Thomas Aquinas and Pius XII apparent contradiction


#1

Hi CAF community and discerners,

I should start off saying that I’m 99% sure of my vocation, having worked this out with a spiritual director, and it’s not to religious life (although God bless all of you who are), and so this question is little more of a intellectual question than a practical one (although my future children, God willing I have them, might ask this).

Anyway, I was reading the Summa, and the Angelic Doctor answers the question whether it is good to enter religious life without much deliberation and counsel, and he responds in the affirmative. The quote was too long to post here, but the link is provided here (as well as below): newadvent.org/summa/3189.htm#article10.

This is good, except that Pius XII seems to say the opposite in his encyclical Sacra Virginitas:

For many, undoubtedly, the burden of perpetual continence is a heavier one than they should be persuaded to shoulder. And so priests, who are under grave obligation of helping by their advice young people who declare they are drawn by some movement of soul to aspire to the priesthood or enter religious life, must urge them to ponder the matter carefully, lest they enter a way which they cannot hope to follow sturdily and happily to its end. They should prudently examine the fitness of candidates, even obtaining, as often as is proper, the opinion of experts;…

Here is the link to the Summa: newadvent.org/summa/3189.htm#article10
Here is the link to Sacra Virginitas: vatican.va/holy_father/pius_xii/encyclicals/documents/hf_p-xii_enc_25031954_sacra-virginitas_en.html. I quote from paragraph 50.

Any thoughts? I don’t mean to disparage them in any way, I’m just interested in trying to resolve the apparent contradiction between these two holy men.

Benedicat Deus,
Latinitas


#2

St Thomas seems to be speaking of people who are already clear about their vocations: “But for him who seeks to enter religion there can be no doubt but that the purpose of entering religion to which his heart has given birth is from the spirit of God, for it is His spirit “that leads” man “into the land of uprightness” (Psalm 142:10).”

OTOH, St Thomas suggests that those who are permitting him to enter should become sure of his vocation: “Wherefore they [those in authority] must try the postulant whether he be moved by the divine spirit.”

Also, St Thomas lived in a different time and situation. People in his time were swimming in a Catholic sea and were often very familiar with the religious life. Now we are surrounded by secularism and often meet very few religous. I have not seen a monk or nun for a few years now, and only a handful of priests and 1 bishop.


#3

Thomism is not divinely inspired, neither is the Summa. Anyone who would push you into thinking that you should enter religious life without proper consideration in this day in age, should be readily ignored. 99.5% of orders won’t even consider you if you have not discerned properly. There is one in particular that will, which I’d caution you to stay away from (they heavily promote their vocation ministries on the internet and you probably have stumbled upon them already. PM me for info if you’d like.)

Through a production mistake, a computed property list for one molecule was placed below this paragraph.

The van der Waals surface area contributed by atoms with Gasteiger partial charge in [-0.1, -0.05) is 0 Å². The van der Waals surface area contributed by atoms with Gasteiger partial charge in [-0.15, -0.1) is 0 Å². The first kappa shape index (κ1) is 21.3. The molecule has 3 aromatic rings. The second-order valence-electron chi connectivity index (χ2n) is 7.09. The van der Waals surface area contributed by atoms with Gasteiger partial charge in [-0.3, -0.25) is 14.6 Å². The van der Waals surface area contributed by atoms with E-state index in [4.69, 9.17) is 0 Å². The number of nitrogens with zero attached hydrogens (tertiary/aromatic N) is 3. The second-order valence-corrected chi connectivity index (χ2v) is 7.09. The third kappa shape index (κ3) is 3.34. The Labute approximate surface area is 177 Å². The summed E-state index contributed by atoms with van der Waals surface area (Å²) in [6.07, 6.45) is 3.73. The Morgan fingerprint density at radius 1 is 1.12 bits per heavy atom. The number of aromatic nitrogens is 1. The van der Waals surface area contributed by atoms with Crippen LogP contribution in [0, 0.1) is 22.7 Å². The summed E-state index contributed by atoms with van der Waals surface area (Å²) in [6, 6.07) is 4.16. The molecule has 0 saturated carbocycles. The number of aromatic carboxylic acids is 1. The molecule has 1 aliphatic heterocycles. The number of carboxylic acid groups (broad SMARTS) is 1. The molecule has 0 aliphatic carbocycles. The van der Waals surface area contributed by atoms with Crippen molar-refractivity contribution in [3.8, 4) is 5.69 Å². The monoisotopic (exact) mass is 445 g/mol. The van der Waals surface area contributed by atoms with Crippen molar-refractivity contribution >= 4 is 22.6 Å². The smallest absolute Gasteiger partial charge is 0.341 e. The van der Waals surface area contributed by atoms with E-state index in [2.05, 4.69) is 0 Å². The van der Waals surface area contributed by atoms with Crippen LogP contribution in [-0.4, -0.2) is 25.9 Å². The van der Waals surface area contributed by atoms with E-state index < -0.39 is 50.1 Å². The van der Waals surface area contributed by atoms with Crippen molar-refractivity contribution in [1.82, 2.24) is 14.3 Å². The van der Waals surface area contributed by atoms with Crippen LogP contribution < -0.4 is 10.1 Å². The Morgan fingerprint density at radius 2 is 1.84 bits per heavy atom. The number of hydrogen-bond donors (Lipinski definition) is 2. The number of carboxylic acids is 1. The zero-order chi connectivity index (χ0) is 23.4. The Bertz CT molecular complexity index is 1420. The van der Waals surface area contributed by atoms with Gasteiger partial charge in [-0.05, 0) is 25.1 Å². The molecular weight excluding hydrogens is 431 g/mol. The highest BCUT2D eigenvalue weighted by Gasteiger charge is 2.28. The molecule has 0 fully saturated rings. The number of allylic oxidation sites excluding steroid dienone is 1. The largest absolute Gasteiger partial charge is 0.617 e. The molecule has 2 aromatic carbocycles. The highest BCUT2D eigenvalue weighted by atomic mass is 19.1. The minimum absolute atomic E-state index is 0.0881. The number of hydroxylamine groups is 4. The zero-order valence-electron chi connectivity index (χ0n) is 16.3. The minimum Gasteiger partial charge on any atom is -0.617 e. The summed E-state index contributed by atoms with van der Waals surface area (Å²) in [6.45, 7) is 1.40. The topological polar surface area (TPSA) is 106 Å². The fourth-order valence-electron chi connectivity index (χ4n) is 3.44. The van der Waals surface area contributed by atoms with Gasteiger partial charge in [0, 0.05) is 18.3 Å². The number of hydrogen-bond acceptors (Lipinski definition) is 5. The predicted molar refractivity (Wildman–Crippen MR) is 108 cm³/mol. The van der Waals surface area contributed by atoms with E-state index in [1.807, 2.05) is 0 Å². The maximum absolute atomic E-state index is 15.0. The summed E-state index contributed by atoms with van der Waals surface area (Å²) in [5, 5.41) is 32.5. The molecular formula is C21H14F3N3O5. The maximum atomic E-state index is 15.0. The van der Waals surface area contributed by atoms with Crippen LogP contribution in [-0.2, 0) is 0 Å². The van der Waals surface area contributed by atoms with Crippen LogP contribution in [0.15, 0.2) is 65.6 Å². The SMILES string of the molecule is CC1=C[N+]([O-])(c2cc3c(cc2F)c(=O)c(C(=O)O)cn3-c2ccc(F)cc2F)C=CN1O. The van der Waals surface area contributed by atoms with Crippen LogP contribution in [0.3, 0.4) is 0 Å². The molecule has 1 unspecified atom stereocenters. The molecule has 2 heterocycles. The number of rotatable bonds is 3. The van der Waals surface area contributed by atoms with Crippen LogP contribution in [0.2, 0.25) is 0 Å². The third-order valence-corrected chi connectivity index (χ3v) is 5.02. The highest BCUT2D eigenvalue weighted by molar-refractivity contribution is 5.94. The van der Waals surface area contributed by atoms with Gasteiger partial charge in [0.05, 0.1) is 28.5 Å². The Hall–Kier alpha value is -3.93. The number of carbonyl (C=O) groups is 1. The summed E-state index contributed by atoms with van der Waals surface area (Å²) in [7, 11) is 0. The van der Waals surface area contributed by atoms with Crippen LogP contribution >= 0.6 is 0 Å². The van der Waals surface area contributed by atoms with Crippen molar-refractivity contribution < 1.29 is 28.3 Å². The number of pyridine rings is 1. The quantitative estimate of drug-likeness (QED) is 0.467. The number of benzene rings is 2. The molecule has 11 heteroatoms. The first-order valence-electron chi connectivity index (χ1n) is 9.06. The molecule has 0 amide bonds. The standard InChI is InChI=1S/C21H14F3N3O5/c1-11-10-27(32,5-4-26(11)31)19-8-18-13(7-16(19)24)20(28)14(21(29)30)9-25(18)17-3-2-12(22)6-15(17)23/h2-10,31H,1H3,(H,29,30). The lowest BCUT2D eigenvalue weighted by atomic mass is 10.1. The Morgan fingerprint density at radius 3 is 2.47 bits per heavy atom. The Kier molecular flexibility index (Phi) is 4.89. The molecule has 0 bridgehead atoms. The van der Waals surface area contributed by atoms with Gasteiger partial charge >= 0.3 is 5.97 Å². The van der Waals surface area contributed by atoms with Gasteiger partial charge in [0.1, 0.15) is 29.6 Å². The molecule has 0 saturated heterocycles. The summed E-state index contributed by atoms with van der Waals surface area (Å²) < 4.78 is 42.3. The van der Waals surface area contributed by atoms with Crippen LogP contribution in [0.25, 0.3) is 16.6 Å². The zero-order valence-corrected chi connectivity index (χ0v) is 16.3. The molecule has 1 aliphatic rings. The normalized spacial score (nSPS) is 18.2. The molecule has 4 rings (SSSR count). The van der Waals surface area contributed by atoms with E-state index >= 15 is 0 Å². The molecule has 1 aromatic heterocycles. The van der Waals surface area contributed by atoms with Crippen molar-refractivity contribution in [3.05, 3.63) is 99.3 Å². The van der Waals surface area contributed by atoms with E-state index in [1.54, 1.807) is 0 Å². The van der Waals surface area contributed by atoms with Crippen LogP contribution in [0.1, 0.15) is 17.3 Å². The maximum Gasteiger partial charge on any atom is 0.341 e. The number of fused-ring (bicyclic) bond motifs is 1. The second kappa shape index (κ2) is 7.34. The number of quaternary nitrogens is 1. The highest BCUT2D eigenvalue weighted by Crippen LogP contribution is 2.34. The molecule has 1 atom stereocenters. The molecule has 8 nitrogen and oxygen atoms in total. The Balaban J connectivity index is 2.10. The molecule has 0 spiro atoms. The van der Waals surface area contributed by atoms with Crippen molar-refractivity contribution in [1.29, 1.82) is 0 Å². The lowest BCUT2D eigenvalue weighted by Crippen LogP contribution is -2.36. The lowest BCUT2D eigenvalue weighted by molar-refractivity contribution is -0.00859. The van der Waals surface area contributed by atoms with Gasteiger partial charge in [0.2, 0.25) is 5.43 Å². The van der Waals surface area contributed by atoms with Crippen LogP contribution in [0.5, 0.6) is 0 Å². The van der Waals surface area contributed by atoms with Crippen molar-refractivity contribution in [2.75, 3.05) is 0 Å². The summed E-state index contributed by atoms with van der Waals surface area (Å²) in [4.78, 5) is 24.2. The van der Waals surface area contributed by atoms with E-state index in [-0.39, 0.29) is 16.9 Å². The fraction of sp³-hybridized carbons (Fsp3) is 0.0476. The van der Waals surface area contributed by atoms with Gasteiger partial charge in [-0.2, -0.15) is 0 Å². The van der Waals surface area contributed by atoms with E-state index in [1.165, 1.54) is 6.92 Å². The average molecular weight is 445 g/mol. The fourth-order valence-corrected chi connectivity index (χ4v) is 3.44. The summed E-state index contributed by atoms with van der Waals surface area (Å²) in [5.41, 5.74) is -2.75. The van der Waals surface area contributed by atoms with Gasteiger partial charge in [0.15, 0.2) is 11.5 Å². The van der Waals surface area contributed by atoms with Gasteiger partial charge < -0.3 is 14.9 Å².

#4

I think it’s more of a case of “both and” rather than “either or”. Granted, as AdvanceAlways has already pointed out, Aquinas was writing in a very different time to that which we’re now living in. Still, there needs to be a balance between rushing headlong into religious life at the first inkling of a calling, on the one hand, and joining the order of perpetual discernment on the other.


#5

Thanks for all your responses.

I’m a little hesitant to say that it’s just a matter of the times. I took it as, we don’t need to deliberate for a long time over it, but we ought not to make the decision flippantly. We need to see if we really want to do that. This is only my opinion though.

As I’ve said above, I’m pretty much set on my vocation.

More responses are still warmly welcomed,
Thanks to all of you who have responded,
Benedicat Deus,
Latinitas


#6

This answer pretty much sums up my opinion. In Thomas’s times, you’d find religious people regularily on the streets, and you’d know their way of life pretty well. And the overall mentality that the people had on their time was one that didn’t leave you as thundershocked when joining a religious order as if you were today. And like Thomas said, time and deliberation is given by those in authority to determine the divine call of the person in question. You still have this today, and they will give you a lot of time for you to bail out before you take the vows. :wink:

If you (or your priest or whoever) don’t feel like you know too well the life you believe the Lord is calling you to, do as Ven. Pius says. If you know and you have the vocation locked on, do as Thomas says. They’re in no contradiction when you dig into it, only the contexts are different.

Good luck in your path to follow the Lord. :thumbsup:


#7

Hello,

Is there a reason why they can’t disagree? Maybe they would, if you were able to have them discuss the matter between themselves. On the other hand, I think we might need to consider that St. Thomas is basically saying that it is always a good thing to choose a life of perfection (religious life) while Pope Pius is saying it is good to *prudently *choose such a life.

Dan


#8

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